Kendra: ‘Decentralized Living’ also features “Had a Dream.” As a musician in a time where the internet and social media can take someone from obscurity to the spotlight presumably overnight, do you think the dream of most artists has shifted from wanting to be the next great musician to wanting to be the next great influencer/brand/ celebrity?
Matthew Spreen: Art in the current state of free media and capitalism influences people to obsess over self-promotion and personal branding and it often sacrifices their individual voice for the sake of catching the next trend. It’s a really confusing time for creatives in general and they will either struggle financially or compromise fully. Today, every independent artist has every opportunity to publish their work online but they also have to be their own promoter. I don’t think it’s healthy to let those two worlds contaminate each other.
When I wrote the song “Had A Dream,” I was struck by the heavy awareness that anybody who is going to choose a path of art and philosophy will struggle deeply but how important it is as well. I think when someone’s ultimate idea of success is to create the most sincere feeling possible they’re bound to sacrifice other forms of success. And it really hurts sometimes.
Kendra: Time for a side note – We’d love to know when you perform, do you have any sort of lucky charms you take with you on stage, or do you have any sort of pre-show traditions you do to ensure you have a great show?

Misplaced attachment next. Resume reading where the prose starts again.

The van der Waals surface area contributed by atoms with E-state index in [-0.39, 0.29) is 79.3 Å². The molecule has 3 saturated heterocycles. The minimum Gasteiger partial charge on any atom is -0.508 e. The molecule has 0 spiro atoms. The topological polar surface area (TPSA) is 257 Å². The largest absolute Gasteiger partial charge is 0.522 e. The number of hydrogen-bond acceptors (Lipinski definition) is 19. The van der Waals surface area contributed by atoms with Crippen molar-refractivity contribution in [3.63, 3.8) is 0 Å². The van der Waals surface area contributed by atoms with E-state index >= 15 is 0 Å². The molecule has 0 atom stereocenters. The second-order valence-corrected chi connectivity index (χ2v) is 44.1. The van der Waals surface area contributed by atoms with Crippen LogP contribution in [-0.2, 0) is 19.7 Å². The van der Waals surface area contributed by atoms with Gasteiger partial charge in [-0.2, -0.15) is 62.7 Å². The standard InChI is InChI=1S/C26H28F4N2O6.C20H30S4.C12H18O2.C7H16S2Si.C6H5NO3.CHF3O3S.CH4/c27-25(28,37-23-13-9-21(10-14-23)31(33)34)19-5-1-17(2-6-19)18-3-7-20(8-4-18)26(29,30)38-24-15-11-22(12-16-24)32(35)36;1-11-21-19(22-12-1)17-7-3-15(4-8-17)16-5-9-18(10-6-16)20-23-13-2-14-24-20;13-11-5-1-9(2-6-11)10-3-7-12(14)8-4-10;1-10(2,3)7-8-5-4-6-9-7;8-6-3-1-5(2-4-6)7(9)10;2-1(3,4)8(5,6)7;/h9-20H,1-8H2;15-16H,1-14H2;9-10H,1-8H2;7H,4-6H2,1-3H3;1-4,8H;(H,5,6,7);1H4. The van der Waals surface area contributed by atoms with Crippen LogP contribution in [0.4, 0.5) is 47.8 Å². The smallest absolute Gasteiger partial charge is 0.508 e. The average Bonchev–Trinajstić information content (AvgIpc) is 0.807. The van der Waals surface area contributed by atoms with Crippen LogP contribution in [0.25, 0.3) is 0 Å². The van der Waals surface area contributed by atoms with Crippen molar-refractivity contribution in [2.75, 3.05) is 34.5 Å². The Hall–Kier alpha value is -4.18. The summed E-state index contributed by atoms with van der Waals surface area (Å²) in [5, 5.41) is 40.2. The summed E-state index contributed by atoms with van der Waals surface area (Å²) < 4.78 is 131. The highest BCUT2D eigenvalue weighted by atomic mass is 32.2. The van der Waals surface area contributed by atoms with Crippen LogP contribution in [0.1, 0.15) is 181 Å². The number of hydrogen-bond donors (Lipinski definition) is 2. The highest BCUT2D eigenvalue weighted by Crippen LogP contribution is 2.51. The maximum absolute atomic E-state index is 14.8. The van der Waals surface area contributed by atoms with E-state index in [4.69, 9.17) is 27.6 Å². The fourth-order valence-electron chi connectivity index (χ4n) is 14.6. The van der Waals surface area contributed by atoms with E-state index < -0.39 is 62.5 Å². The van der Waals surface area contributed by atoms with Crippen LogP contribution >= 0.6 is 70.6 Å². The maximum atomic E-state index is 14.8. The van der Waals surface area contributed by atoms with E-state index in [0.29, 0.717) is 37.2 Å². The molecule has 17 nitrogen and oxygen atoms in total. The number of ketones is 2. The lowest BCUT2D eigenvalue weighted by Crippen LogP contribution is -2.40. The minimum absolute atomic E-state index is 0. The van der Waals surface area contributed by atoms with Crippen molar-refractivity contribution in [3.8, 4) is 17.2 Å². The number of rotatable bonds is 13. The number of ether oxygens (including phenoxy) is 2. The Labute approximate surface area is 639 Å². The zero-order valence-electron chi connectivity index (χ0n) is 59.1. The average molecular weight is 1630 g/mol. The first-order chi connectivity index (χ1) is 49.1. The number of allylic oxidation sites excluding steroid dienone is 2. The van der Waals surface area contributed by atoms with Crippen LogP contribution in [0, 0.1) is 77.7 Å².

Matthew Spreen: Oh wow. Umm. My tradition is to get really nervous and introverted before a show. For the hour leading up to the performance I completely disappear. I go for a walk outside. I tune my guitar three to ten times. I have a drink (but not five) and I adjust my guitar strap twenty times. And then I somehow level out a few minutes into the first song. I could use a charm or two though. I like the idea of something familiar to center myself.
Kendra: Lastly, with ‘Decentralized Living’ out now, what else can the world expect as we focus on spring and soon enough, summer?
Matthew Spreen: You can expect more music releases and some local shows in Montreal. First one will be at Les Sans Taverne in the Batiment 7. There will be a full-length album for a duo project in the works called KASM which will be more jazz and hip-hop influenced. Plus a few singles under my solo project coming up as well. And I’ll be starring in a short film that should be out around Halloween plus doing the soundtrack for it. It’ll be Directed by Cameron Crane who also did the ‘Dennis Is Lonely’ short film which I scored with my friend Matt Damron. And I’ll be co-writing some material with my friend Dan Beasy’s band ‘Bluebird.’